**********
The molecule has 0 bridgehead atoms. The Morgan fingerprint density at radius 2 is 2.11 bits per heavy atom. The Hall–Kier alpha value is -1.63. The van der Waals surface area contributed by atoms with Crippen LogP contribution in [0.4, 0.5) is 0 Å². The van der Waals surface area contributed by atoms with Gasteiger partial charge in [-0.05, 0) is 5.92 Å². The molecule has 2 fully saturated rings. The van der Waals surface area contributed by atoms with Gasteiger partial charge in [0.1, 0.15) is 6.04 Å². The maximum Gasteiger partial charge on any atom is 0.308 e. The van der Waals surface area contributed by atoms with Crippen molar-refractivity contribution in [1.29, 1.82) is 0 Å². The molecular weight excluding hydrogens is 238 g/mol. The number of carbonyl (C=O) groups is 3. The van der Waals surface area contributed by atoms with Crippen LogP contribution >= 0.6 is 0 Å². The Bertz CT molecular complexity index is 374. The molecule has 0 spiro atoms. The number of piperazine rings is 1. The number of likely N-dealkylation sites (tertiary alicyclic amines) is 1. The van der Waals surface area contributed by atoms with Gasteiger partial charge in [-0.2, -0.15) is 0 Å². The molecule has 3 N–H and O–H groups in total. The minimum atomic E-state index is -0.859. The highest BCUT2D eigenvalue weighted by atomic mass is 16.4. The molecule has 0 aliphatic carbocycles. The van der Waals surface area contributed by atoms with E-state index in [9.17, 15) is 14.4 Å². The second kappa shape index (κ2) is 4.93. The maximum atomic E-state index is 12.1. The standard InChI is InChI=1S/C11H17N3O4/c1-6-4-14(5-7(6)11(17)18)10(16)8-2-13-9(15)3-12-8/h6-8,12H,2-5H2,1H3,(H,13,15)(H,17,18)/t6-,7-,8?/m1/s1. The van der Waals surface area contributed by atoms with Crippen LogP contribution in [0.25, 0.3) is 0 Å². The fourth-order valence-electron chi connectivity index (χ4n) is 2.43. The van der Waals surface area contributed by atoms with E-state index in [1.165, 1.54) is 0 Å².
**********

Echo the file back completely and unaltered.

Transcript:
The molecule has 0 bridgehead atoms. The Morgan fingerprint density at radius 2 is 2.11 bits per heavy atom. The Hall–Kier alpha value is -1.63. The van der Waals surface area contributed by atoms with Crippen LogP contribution in [0.4, 0.5) is 0 Å². The van der Waals surface area contributed by atoms with Gasteiger partial charge in [-0.05, 0) is 5.92 Å². The molecule has 2 fully saturated rings. The van der Waals surface area contributed by atoms with Gasteiger partial charge in [0.1, 0.15) is 6.04 Å². The maximum Gasteiger partial charge on any atom is 0.308 e. The van der Waals surface area contributed by atoms with Crippen molar-refractivity contribution in [1.29, 1.82) is 0 Å². The molecular weight excluding hydrogens is 238 g/mol. The number of carbonyl (C=O) groups is 3. The van der Waals surface area contributed by atoms with Crippen LogP contribution >= 0.6 is 0 Å². The Bertz CT molecular complexity index is 374. The molecule has 0 spiro atoms. The number of piperazine rings is 1. The number of likely N-dealkylation sites (tertiary alicyclic amines) is 1. The van der Waals surface area contributed by atoms with Gasteiger partial charge in [-0.2, -0.15) is 0 Å². The molecule has 3 N–H and O–H groups in total. The minimum atomic E-state index is -0.859. The highest BCUT2D eigenvalue weighted by atomic mass is 16.4. The molecule has 0 aliphatic carbocycles. The van der Waals surface area contributed by atoms with E-state index in [9.17, 15) is 14.4 Å². The second kappa shape index (κ2) is 4.93. The maximum atomic E-state index is 12.1. The standard InChI is InChI=1S/C11H17N3O4/c1-6-4-14(5-7(6)11(17)18)10(16)8-2-13-9(15)3-12-8/h6-8,12H,2-5H2,1H3,(H,13,15)(H,17,18)/t6-,7-,8?/m1/s1. The van der Waals surface area contributed by atoms with Crippen LogP contribution in [0.25, 0.3) is 0 Å². The fourth-order valence-electron chi connectivity index (χ4n) is 2.43. The van der Waals surface area contributed by atoms with E-state index in [1.165, 1.54) is 0 Å².